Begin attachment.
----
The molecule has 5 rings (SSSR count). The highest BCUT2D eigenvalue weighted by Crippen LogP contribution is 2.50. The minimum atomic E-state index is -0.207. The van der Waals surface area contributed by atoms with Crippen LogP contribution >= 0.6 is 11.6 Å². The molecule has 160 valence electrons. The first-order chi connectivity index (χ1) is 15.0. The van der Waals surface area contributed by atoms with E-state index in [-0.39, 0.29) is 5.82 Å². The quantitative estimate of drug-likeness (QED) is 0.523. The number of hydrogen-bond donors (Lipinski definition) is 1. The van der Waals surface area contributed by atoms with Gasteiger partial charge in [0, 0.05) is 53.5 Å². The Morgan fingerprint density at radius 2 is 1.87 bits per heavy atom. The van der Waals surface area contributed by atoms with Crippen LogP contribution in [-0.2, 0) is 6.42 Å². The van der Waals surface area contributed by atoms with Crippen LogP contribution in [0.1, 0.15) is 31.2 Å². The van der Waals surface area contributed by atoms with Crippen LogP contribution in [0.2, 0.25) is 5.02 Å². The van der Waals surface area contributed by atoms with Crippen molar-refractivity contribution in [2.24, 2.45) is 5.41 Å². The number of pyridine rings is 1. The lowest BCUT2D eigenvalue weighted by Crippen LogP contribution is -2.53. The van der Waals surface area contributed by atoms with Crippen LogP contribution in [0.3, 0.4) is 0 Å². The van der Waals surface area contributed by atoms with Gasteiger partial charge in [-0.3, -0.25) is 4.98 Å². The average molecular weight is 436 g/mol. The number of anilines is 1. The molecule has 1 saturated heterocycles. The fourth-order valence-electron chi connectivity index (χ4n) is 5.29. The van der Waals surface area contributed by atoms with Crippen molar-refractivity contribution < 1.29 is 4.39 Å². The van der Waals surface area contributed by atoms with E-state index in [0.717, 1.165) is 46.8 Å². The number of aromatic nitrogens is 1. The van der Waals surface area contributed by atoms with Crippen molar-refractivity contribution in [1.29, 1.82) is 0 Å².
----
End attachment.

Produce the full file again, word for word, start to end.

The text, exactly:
The molecule has 5 rings (SSSR count). The highest BCUT2D eigenvalue weighted by Crippen LogP contribution is 2.50. The minimum atomic E-state index is -0.207. The van der Waals surface area contributed by atoms with Crippen LogP contribution >= 0.6 is 11.6 Å². The molecule has 160 valence electrons. The first-order chi connectivity index (χ1) is 15.0. The van der Waals surface area contributed by atoms with E-state index in [-0.39, 0.29) is 5.82 Å². The quantitative estimate of drug-likeness (QED) is 0.523. The number of hydrogen-bond donors (Lipinski definition) is 1. The van der Waals surface area contributed by atoms with Gasteiger partial charge in [0, 0.05) is 53.5 Å². The Morgan fingerprint density at radius 2 is 1.87 bits per heavy atom. The van der Waals surface area contributed by atoms with Crippen LogP contribution in [-0.2, 0) is 6.42 Å². The van der Waals surface area contributed by atoms with Crippen LogP contribution in [0.1, 0.15) is 31.2 Å². The van der Waals surface area contributed by atoms with Crippen LogP contribution in [0.2, 0.25) is 5.02 Å². The van der Waals surface area contributed by atoms with Crippen molar-refractivity contribution in [2.24, 2.45) is 5.41 Å². The number of pyridine rings is 1. The lowest BCUT2D eigenvalue weighted by Crippen LogP contribution is -2.53. The van der Waals surface area contributed by atoms with Crippen LogP contribution in [0.3, 0.4) is 0 Å². The van der Waals surface area contributed by atoms with Gasteiger partial charge in [-0.3, -0.25) is 4.98 Å². The average molecular weight is 436 g/mol. The number of anilines is 1. The molecule has 1 saturated heterocycles. The fourth-order valence-electron chi connectivity index (χ4n) is 5.29. The van der Waals surface area contributed by atoms with Crippen molar-refractivity contribution < 1.29 is 4.39 Å². The van der Waals surface area contributed by atoms with E-state index in [0.717, 1.165) is 46.8 Å². The number of aromatic nitrogens is 1. The van der Waals surface area contributed by atoms with Crippen molar-refractivity contribution in [1.29, 1.82) is 0 Å².